Four years since the release of the fairly controversial ‘Intimacy’, and after numerous false reports of Kele leaving the band, Bloc Party are back with their fourth album, um, ‘Four’.
Bloc Party describe ‘Four’ as “greater than the sum of its four parts”. Arrogant? Possibly. True? Yep. For early fans, this album will do nothing to reminisce on ‘Silent Alarm’. Yes, there are influential 2005-esque guitar riffs and pitter-patters, but this album shows a much more mature outfit willing to develop their musical ability with a versatile album full of twists and turns.
Opener ‘So He Begins To Lie’ is a heavy tale of woe and misfortune in a deep & dark setting, yet somewhat jovial atmosphere. ‘3×3’ follows on, almost in ode to ‘Intimacy’ with Kele’s falsetto and Russell’s up-tempo rhythm returning to that found on the band’s third record. Just when you think the band haven’t shaken off their third album sound, ‘Octopus’ arrives with the toe-tapping indie that made ‘Banquet’ so popular. Music has moved on, though, and so have the band. Almost-metal riffs are discovered in ‘Kettling’ and the Death From Above 1979-esque ‘We Are Not Good People’, proving the band have indeed moved on from (but not forgotten!) their 2005 post-punk-indie-hybrid which inspired so many.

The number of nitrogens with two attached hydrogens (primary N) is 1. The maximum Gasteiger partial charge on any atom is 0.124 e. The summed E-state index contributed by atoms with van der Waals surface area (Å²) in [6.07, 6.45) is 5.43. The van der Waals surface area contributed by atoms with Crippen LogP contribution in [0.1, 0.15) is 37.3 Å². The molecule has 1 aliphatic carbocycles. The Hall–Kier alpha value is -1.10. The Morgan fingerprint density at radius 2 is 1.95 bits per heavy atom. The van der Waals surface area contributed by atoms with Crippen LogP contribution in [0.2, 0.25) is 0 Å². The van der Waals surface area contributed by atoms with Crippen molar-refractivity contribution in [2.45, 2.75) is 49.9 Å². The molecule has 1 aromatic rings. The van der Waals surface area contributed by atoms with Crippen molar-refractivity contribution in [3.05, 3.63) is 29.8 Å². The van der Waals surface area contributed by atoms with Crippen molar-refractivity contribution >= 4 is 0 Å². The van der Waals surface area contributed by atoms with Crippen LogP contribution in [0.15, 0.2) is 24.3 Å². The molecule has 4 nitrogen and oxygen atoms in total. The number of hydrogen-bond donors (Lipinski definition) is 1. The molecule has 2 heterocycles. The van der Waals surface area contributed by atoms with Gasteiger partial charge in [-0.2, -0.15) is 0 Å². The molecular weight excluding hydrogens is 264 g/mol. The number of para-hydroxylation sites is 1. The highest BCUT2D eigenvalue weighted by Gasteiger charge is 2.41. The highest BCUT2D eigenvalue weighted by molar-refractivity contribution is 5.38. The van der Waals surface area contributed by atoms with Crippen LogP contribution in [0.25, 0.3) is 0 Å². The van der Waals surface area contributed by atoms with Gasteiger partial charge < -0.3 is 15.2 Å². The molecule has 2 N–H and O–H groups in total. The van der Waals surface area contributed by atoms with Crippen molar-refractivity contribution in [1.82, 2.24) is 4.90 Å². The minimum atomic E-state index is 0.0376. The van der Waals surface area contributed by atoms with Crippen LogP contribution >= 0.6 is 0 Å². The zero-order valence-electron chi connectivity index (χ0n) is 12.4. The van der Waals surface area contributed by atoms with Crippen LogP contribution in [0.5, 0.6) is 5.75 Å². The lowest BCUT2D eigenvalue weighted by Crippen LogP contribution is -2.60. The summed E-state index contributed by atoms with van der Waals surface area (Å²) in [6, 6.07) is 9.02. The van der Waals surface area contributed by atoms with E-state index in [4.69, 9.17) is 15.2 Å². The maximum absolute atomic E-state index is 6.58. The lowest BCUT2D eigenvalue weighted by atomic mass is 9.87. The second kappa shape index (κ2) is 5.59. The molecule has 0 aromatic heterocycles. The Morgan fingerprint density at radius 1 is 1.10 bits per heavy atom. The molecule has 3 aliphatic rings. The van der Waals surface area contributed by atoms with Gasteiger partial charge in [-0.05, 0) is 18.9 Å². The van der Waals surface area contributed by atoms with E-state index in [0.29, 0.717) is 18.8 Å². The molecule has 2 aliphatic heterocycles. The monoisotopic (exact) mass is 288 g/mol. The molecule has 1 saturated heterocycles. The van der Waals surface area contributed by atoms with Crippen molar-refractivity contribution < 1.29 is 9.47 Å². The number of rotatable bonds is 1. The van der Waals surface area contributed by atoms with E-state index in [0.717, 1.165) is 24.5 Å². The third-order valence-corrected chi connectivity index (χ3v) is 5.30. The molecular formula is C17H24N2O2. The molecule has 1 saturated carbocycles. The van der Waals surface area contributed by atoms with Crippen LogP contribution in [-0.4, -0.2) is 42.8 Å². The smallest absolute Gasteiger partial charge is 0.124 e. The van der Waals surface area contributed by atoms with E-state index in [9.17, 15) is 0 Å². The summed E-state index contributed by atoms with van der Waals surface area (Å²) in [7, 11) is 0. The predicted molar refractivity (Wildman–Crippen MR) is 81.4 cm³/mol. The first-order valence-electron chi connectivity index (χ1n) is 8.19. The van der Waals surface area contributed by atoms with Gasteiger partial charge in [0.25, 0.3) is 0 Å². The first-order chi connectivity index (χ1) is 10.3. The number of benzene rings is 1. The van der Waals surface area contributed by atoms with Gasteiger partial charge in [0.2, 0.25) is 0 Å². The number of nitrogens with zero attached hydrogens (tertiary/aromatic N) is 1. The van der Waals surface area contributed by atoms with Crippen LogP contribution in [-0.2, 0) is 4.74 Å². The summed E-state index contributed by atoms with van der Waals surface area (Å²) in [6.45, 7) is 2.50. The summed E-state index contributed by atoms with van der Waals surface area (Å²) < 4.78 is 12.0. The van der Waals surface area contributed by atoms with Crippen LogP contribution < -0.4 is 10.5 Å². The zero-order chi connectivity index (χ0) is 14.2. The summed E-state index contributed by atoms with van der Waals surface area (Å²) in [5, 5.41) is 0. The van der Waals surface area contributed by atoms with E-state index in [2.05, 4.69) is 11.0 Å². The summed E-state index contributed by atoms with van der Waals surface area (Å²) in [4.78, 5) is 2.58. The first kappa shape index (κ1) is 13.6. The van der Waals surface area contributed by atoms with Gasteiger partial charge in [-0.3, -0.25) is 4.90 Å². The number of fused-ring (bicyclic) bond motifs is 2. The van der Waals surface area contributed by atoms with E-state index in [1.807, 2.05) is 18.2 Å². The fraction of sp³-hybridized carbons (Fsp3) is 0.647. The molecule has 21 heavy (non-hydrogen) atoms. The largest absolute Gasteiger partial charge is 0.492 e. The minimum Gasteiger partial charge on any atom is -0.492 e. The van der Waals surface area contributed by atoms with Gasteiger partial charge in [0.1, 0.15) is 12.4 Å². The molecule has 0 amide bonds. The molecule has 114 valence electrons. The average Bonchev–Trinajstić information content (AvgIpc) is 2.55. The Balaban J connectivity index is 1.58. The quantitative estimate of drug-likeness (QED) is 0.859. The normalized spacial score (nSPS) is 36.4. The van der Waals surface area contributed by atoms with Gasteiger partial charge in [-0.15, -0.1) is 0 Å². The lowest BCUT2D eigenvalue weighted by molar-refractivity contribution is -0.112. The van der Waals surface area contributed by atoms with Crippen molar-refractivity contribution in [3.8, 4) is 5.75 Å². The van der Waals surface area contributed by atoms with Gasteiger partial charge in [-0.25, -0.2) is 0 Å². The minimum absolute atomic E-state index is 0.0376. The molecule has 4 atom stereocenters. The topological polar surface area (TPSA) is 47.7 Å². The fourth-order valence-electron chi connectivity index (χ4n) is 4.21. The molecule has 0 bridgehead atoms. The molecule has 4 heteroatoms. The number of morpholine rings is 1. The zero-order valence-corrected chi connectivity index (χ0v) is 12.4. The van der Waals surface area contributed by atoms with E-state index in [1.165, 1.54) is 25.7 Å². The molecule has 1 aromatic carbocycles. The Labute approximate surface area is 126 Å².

‘Team A’ & ‘V.A.L.I.S’ could be placed on any of the three previous Bloc Party albums however, with the juxtaposition of a trippy pop song entwined with Kele’s dark “I’m gonna ruin your life” and the latter a distant scream for guidance, with “you gotta show me the way” cried over one of those intricate rhythms the quartet are so well-known for.
‘Coliseum’, though, is the pick of the record. Imagine listening to a slow Black Keys blues-rock infused ditty when out of nowhere Kele shrieks “the empire never ended” followed by a monster Lissack riff and cry of pain that Pulled Apart By Horses would be proud of. An irrational musical mismatch, but somehow, it just works.
Sure, Bloc Party have moved on, but this record shows the versatility and depth the band can go to in order to produce an album worthy of critical acclaim.
‘Four’ is a surprising, mesmerising and a little confusing return, but most definitely greater than the sum of its parts.
‘Four’ is released August 20 2012.